Regional Threat

Leaders ‘commit’ SADC to helping Mozambique fight jihadist insurgency

By Peter Fabricius 20 May 2020

A large group of insurgents — presumed to be from the Isis-affiliated Al Sunnah wa Jama’ah (ASWJ) group, attacked the town of Mocimboa da Praia in the northernmost province of Cabo Delgado at about 4am on Saturday, security sources said. (Photo: supplied)

Details of the support are now being discussed, a SADC official says. International gas companies are on edge as some attacks happened close to installations they are constructing.

The security body of the Southern African Development Community (SADC) has “committed” the regional organisation to help Mozambique fight the jihadist insurgency which is gaining momentum in its northernmost province of Cabo Delgado.

SADC officials told Daily Maverick that the details of the assistance were now being discussed. 

Mozambican President Filipe Nyusi pleaded for help at a summit in Harare on Tuesday of the troika of SADC’s organ on politics, defence and security. This is the body tasked with maintaining peace and security in the SADC region which comprises 15 states, including South Africa.

The troika summit “committed and urged” all SADC member states to support Mozambique. 

The summit was chaired by Zimbabwean President Emmerson Mnangagwa, current chairperson of the organ and was also attended by the two other members of the troika: Zambian President Edgar Lungu, the outgoing chairperson; and Botswana President Mokgweetsi Masisi, the incoming chairperson.

Nyusi attended as the main item on the agenda was the insurgency which erupted in the far north of Mozambique in October 2017 and has now killed close to 1,000 people. The attacks by Islamist insurgents affiliated to the Islamic State have intensified during the past few months, and they have captured important towns.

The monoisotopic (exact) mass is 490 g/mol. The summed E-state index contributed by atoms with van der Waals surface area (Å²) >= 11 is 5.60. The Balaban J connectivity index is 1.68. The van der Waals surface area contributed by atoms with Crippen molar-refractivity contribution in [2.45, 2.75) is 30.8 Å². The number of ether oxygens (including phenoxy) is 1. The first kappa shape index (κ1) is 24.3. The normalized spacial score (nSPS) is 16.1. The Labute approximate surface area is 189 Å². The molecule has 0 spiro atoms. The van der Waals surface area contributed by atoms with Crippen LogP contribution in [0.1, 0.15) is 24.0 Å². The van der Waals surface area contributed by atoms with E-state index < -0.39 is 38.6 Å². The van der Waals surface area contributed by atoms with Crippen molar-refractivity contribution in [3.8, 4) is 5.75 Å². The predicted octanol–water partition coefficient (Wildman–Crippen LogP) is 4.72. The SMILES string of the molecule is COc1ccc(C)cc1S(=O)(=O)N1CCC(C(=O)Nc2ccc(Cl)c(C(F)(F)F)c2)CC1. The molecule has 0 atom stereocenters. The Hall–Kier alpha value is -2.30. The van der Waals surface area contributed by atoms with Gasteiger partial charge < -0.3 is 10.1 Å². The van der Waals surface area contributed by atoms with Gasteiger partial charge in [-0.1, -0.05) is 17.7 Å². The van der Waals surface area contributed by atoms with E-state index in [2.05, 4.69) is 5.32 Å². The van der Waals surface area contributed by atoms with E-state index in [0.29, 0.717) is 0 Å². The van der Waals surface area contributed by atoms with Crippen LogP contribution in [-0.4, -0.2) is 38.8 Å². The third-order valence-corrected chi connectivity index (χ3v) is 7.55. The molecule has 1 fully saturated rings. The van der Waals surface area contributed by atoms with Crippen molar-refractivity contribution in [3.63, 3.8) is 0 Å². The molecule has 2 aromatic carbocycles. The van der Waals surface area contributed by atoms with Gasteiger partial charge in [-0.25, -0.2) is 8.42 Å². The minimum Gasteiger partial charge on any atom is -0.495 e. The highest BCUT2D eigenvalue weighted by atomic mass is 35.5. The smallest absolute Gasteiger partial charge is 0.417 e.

Their attacks have alarmed international gas companies as they have taken place close to the installations they are constructing to extract the enormous natural gas reserves of the Rovuma basin offshore of Cabo Delgado. At least one company is reported to have frozen its activities, pending termination of the insurgency. 

The communique from the troika summit in Harare noted that Nyusi had briefed the three other leaders about the security situation in Mozambique. The leaders “condemned all acts of terrorism and armed attacks wherever they occur…

“The Extraordinary Organ Troika Summit plus Mozambique committed and urged SADC member states to support the Government of Mozambique in fighting against the terrorists and armed groups in some districts of Cabo Delgado.”

It is not yet clear what sort of assistance Nyusi asked for or what other SADC member states would be prepared to commit to. There was no indication from Tuesday’s summit if the security organ troika members had canvassed other SADC member states to establish their views or commitments.

Over the past two months, a South Africa-based private military company Dyck Advisory Group run by the former Zimbabwean military officer Lionel Dyck has been helping Mozambican security forces fight the insurgents, mainly by attacking them with helicopter gunships.

For over two years Nyusi’s government has been denying the nature of the insurgency in Cabo Delgado, dismissing it as mere criminality. But the recent surge in attacks appears to have forced it to acknowledge the reality of the threat. 

As a result of this denialism, SADC had not officially put the insurgency on its agenda of regional security threats until Tuesday’s summit. 

South African officials told Daily Maverick that Mozambique’s immediate neighbours, South Africa, Zimbabwe and Tanzania in particular, had all been urging Mozambique for many months to admit to the scale of the problem and to agree to SADC addressing it. The neighbouring countries fear that the insurgency could spill over Mozambique’s borders and affect them too.

Over the past two months, a South Africa-based private military company Dyck Advisory Group run by the former Zimbabwean military officer Lionel Dyck has been helping Mozambican security forces fight the insurgents, mainly by attacking them with helicopter gunships.

Some security analysts believe that Zimbabwe special forces have already joined combat in Cabo Delgado. This had suggested that the point of Tuesday’s summit might have been for SADC to retrospectively authorise the Zimbabwean military intervention if there has been one. DM

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